Is the U.S-led liberal world order, which has organized global politics since 1945, coming to an end? The last decade of international relations has been characterized, above all, by the tremendous rise of China – as well as the emergence or reemergence of a Brazil, India, and Russia, among others. But what will China’s rise mean for the world? Many have argued that such dramatic changes in the distribution of power almost inevitably leads to a clash. Others see the rising powers as reformers who have done well under the current order and wish only to adjust it at the margins. Others note that most of the tools in IR theory emerge from a limited Western experience that might not do justice to the experiences of these new powers. Does the balance of power hang in the balance, with a world war in the wings? Or can prudent policies from today’s incumbent powers foster a peaceful transition? This module should be beneficial to students interested in questions of global order, in the application of IR theory to current dynamics, and in examining the effect of rising powers on the global economic, political, and normative environment.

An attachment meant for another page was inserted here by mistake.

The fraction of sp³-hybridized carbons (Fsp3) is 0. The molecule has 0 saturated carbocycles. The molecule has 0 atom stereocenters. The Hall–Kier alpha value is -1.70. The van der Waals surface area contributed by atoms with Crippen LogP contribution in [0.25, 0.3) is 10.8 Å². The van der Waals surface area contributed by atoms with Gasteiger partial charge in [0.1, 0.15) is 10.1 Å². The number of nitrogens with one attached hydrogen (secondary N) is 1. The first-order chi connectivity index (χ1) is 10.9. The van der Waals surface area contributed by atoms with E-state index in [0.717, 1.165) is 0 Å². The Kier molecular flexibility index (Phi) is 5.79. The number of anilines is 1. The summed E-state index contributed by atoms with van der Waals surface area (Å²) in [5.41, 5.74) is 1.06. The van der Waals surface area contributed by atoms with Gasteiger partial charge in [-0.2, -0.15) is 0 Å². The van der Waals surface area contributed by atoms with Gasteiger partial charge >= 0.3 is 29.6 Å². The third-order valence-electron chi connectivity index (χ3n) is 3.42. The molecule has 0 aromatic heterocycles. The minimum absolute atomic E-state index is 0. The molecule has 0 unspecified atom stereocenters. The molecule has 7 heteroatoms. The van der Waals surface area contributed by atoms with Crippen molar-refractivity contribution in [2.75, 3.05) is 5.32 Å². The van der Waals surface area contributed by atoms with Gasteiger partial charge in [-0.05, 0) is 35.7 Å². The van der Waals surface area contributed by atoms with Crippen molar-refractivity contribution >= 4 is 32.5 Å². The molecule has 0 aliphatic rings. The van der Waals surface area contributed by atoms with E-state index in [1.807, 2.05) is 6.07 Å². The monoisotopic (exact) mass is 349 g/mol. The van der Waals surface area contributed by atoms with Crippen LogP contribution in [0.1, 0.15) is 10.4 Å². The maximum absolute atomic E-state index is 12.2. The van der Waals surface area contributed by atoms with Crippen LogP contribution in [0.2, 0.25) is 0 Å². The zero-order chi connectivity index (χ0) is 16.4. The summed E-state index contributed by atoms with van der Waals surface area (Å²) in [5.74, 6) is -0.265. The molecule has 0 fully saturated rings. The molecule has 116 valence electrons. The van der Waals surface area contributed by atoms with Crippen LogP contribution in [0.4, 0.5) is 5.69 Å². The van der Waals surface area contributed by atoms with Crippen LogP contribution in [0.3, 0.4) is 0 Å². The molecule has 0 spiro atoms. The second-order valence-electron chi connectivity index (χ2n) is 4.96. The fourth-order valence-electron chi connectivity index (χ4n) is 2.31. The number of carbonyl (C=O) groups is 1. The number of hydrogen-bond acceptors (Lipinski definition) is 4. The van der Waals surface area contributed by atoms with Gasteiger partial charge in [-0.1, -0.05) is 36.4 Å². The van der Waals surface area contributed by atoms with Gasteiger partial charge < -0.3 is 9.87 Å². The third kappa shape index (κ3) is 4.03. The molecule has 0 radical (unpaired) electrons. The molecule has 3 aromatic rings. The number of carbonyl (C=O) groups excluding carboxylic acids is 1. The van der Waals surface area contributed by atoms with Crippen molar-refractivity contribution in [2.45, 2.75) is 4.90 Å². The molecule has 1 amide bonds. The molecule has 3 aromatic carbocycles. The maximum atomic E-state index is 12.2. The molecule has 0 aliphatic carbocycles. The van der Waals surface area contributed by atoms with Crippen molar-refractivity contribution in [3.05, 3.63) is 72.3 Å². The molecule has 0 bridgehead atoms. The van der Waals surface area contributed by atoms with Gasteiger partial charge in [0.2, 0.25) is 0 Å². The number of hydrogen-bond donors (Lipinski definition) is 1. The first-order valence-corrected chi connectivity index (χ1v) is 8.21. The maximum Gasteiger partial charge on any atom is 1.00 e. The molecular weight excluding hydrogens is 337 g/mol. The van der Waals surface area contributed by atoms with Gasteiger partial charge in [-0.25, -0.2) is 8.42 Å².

This module will examine the dynamics of power transitions in the international system. Many IR scholars have argued that the world is transitioning from unipolarity to a new state of greater power diffusion. This module explores different understanding of power and power transition and asks what these can tell us about the current state and future of world order. The module will explore how different states are engaging with this dynamic.